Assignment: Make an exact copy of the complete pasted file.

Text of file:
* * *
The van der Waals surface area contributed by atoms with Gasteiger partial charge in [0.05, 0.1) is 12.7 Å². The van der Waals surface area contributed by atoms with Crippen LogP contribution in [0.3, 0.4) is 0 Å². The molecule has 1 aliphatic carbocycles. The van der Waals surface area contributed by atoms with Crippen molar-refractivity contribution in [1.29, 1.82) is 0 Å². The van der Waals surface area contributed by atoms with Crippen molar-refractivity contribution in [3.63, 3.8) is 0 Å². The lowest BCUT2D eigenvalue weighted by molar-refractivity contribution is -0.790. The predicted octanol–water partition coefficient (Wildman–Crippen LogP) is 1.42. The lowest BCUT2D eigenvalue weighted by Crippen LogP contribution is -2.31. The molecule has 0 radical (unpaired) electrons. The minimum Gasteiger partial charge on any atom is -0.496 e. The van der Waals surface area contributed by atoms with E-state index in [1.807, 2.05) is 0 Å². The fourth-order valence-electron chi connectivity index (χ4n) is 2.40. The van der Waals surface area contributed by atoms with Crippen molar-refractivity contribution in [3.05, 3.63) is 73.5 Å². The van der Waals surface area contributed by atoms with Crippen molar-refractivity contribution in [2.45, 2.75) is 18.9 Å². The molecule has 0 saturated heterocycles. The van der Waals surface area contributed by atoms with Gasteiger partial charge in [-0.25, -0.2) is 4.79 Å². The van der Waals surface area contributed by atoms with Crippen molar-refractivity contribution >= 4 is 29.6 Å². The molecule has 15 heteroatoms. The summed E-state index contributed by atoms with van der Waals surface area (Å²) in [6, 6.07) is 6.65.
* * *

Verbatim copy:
The van der Waals surface area contributed by atoms with Gasteiger partial charge in [0.05, 0.1) is 12.7 Å². The van der Waals surface area contributed by atoms with Crippen LogP contribution in [0.3, 0.4) is 0 Å². The molecule has 1 aliphatic carbocycles. The van der Waals surface area contributed by atoms with Crippen molar-refractivity contribution in [1.29, 1.82) is 0 Å². The van der Waals surface area contributed by atoms with Crippen molar-refractivity contribution in [3.63, 3.8) is 0 Å². The lowest BCUT2D eigenvalue weighted by molar-refractivity contribution is -0.790. The predicted octanol–water partition coefficient (Wildman–Crippen LogP) is 1.42. The lowest BCUT2D eigenvalue weighted by Crippen LogP contribution is -2.31. The molecule has 0 radical (unpaired) electrons. The minimum Gasteiger partial charge on any atom is -0.496 e. The van der Waals surface area contributed by atoms with E-state index in [1.807, 2.05) is 0 Å². The fourth-order valence-electron chi connectivity index (χ4n) is 2.40. The van der Waals surface area contributed by atoms with Crippen molar-refractivity contribution in [3.05, 3.63) is 73.5 Å². The van der Waals surface area contributed by atoms with Crippen molar-refractivity contribution in [2.45, 2.75) is 18.9 Å². The molecule has 0 saturated heterocycles. The van der Waals surface area contributed by atoms with Gasteiger partial charge in [-0.25, -0.2) is 4.79 Å². The van der Waals surface area contributed by atoms with Crippen molar-refractivity contribution >= 4 is 29.6 Å². The molecule has 15 heteroatoms. The summed E-state index contributed by atoms with van der Waals surface area (Å²) in [6, 6.07) is 6.65.